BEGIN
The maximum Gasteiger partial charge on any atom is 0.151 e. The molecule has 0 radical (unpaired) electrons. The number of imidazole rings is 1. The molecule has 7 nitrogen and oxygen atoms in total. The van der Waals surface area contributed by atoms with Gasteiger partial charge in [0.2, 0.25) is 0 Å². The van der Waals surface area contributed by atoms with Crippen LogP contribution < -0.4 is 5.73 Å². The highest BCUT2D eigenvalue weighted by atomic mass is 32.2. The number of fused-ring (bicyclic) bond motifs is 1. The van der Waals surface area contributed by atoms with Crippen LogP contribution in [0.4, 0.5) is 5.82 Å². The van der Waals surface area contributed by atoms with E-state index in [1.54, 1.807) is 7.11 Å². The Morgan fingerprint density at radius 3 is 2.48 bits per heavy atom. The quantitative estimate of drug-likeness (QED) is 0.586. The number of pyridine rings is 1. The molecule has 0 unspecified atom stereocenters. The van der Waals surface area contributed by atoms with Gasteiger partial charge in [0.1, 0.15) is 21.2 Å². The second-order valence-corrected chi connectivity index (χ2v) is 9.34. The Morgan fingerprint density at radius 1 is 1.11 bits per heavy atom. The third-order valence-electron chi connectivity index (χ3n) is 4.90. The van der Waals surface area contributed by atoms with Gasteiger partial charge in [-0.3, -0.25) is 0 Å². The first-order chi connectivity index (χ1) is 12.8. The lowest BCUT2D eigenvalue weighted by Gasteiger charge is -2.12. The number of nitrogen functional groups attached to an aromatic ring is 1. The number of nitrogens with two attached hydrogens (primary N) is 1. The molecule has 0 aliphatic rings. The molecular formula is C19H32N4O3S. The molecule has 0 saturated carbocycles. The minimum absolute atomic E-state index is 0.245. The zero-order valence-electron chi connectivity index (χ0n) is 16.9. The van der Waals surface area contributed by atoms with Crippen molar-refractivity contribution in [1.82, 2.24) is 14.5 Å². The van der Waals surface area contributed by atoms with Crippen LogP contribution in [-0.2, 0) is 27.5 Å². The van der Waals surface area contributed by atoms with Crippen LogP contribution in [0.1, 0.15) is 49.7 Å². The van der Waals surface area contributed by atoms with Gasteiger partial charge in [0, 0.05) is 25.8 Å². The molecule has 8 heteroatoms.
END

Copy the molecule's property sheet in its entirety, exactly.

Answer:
The maximum Gasteiger partial charge on any atom is 0.151 e. The molecule has 0 radical (unpaired) electrons. The number of imidazole rings is 1. The molecule has 7 nitrogen and oxygen atoms in total. The van der Waals surface area contributed by atoms with Gasteiger partial charge in [0.2, 0.25) is 0 Å². The van der Waals surface area contributed by atoms with Crippen LogP contribution < -0.4 is 5.73 Å². The highest BCUT2D eigenvalue weighted by atomic mass is 32.2. The number of fused-ring (bicyclic) bond motifs is 1. The van der Waals surface area contributed by atoms with Crippen LogP contribution in [0.4, 0.5) is 5.82 Å². The van der Waals surface area contributed by atoms with E-state index in [1.54, 1.807) is 7.11 Å². The Morgan fingerprint density at radius 3 is 2.48 bits per heavy atom. The quantitative estimate of drug-likeness (QED) is 0.586. The number of pyridine rings is 1. The molecule has 0 unspecified atom stereocenters. The van der Waals surface area contributed by atoms with Gasteiger partial charge in [0.1, 0.15) is 21.2 Å². The second-order valence-corrected chi connectivity index (χ2v) is 9.34. The Morgan fingerprint density at radius 1 is 1.11 bits per heavy atom. The third-order valence-electron chi connectivity index (χ3n) is 4.90. The van der Waals surface area contributed by atoms with Gasteiger partial charge in [-0.3, -0.25) is 0 Å². The first-order chi connectivity index (χ1) is 12.8. The lowest BCUT2D eigenvalue weighted by Gasteiger charge is -2.12. The number of nitrogen functional groups attached to an aromatic ring is 1. The number of nitrogens with two attached hydrogens (primary N) is 1. The molecule has 0 aliphatic rings. The molecular formula is C19H32N4O3S. The molecule has 0 saturated carbocycles. The minimum absolute atomic E-state index is 0.245. The zero-order valence-electron chi connectivity index (χ0n) is 16.9. The van der Waals surface area contributed by atoms with Crippen molar-refractivity contribution in [1.82, 2.24) is 14.5 Å². The van der Waals surface area contributed by atoms with Crippen LogP contribution in [-0.2, 0) is 27.5 Å². The van der Waals surface area contributed by atoms with Crippen LogP contribution in [0.1, 0.15) is 49.7 Å². The van der Waals surface area contributed by atoms with Gasteiger partial charge in [0, 0.05) is 25.8 Å². The molecule has 8 heteroatoms.